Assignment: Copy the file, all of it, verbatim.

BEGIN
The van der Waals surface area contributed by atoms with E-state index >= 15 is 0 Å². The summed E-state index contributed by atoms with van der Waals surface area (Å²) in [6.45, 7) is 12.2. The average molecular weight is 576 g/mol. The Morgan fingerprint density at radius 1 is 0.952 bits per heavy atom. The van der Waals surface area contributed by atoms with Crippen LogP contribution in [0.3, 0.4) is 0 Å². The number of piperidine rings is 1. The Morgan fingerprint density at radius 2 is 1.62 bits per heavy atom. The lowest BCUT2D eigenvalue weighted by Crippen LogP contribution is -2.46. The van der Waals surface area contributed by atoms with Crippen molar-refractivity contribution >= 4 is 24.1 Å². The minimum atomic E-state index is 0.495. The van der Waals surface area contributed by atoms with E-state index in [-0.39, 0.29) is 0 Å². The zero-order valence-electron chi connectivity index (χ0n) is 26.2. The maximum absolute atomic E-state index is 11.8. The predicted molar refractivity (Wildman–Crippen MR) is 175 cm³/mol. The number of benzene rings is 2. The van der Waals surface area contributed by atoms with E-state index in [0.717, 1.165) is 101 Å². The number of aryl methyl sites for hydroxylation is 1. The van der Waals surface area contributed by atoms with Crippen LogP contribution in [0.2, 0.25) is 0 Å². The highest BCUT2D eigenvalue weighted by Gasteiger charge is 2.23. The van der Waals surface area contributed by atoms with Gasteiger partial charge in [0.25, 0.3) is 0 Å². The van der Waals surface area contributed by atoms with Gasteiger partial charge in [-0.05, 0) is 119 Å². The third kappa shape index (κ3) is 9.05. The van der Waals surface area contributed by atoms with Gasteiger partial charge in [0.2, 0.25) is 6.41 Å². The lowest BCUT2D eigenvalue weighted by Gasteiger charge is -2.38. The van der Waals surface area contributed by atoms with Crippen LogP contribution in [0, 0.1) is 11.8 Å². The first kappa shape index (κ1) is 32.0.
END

The van der Waals surface area contributed by atoms with E-state index >= 15 is 0 Å². The summed E-state index contributed by atoms with van der Waals surface area (Å²) in [6.45, 7) is 12.2. The average molecular weight is 576 g/mol. The Morgan fingerprint density at radius 1 is 0.952 bits per heavy atom. The van der Waals surface area contributed by atoms with Crippen LogP contribution in [0.3, 0.4) is 0 Å². The number of piperidine rings is 1. The Morgan fingerprint density at radius 2 is 1.62 bits per heavy atom. The lowest BCUT2D eigenvalue weighted by Crippen LogP contribution is -2.46. The van der Waals surface area contributed by atoms with Crippen molar-refractivity contribution >= 4 is 24.1 Å². The minimum atomic E-state index is 0.495. The van der Waals surface area contributed by atoms with E-state index in [-0.39, 0.29) is 0 Å². The zero-order valence-electron chi connectivity index (χ0n) is 26.2. The maximum absolute atomic E-state index is 11.8. The predicted molar refractivity (Wildman–Crippen MR) is 175 cm³/mol. The number of benzene rings is 2. The van der Waals surface area contributed by atoms with E-state index in [0.717, 1.165) is 101 Å². The number of aryl methyl sites for hydroxylation is 1. The van der Waals surface area contributed by atoms with Crippen LogP contribution in [0.2, 0.25) is 0 Å². The highest BCUT2D eigenvalue weighted by Gasteiger charge is 2.23. The van der Waals surface area contributed by atoms with Gasteiger partial charge in [0.25, 0.3) is 0 Å². The van der Waals surface area contributed by atoms with Gasteiger partial charge in [-0.05, 0) is 119 Å². The third kappa shape index (κ3) is 9.05. The van der Waals surface area contributed by atoms with Gasteiger partial charge in [0.2, 0.25) is 6.41 Å². The lowest BCUT2D eigenvalue weighted by Gasteiger charge is -2.38. The van der Waals surface area contributed by atoms with Crippen LogP contribution in [0, 0.1) is 11.8 Å². The first kappa shape index (κ1) is 32.0.